Sorry to be so cynical of what know are noble goals, but how exactly is being complicit in the very cause of political corruption supposed to end political corruption?

The extraction of wealth through massive and long-term fraud, the extreme deterioration of the middle class and degree of political corruption with impunity has become so immense in the last few decades... makes this effort a laughable piss-ant by comparison. Incredibly powerful interests with huge political influence will end this by snapping a finger the moment they perceive it as a threat.

The only way to win a game rigged against you is not to play. I understand that "not playing" means something pretty scary and undesirable, but I don't know if there's any other option left.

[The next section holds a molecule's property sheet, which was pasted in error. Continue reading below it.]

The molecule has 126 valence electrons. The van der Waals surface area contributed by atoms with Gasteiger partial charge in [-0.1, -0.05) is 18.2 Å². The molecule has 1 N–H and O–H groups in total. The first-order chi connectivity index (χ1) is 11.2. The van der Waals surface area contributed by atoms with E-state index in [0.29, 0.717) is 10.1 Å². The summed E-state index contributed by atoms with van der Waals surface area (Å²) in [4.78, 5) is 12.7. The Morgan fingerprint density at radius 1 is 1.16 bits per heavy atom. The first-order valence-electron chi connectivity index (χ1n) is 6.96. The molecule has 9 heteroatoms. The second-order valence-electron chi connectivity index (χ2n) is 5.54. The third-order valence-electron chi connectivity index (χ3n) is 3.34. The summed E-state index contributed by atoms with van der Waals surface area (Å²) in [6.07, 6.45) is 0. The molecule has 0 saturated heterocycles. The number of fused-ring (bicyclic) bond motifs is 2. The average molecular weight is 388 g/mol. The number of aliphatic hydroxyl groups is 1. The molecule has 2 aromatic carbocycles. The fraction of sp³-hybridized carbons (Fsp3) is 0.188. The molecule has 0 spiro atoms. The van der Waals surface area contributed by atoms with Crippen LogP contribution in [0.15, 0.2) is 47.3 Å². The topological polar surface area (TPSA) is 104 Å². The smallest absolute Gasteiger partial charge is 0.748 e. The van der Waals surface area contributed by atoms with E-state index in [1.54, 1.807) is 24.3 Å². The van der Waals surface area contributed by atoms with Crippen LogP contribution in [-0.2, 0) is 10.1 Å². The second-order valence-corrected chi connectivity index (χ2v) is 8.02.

Re:This will stop nothing (1)

Anonymous Coward | about 5 months ago | (#47283343)

> The only way to win a game rigged against you is not to play.

This is not a movie about global thermonuclear war, real life can't be meaningfully reduced to a sound-bite.

The system is not 100% rigged against us, it has slowly been moved in that direction with the implicit consent of people like yourself who have said that it is impossible to fight that drift. Now some people are working to move it in the other direction, don't shit on us, just get out of the way.

Fix political corruption for $5 mil? (1)

John.Banister (1291556) | about 5 months ago | (#47283175)

In what municipality?

MayOne/Mayday donor, checking in (4, Insightful)

MetalliQaZ (539913) | about 5 months ago | (#47283261)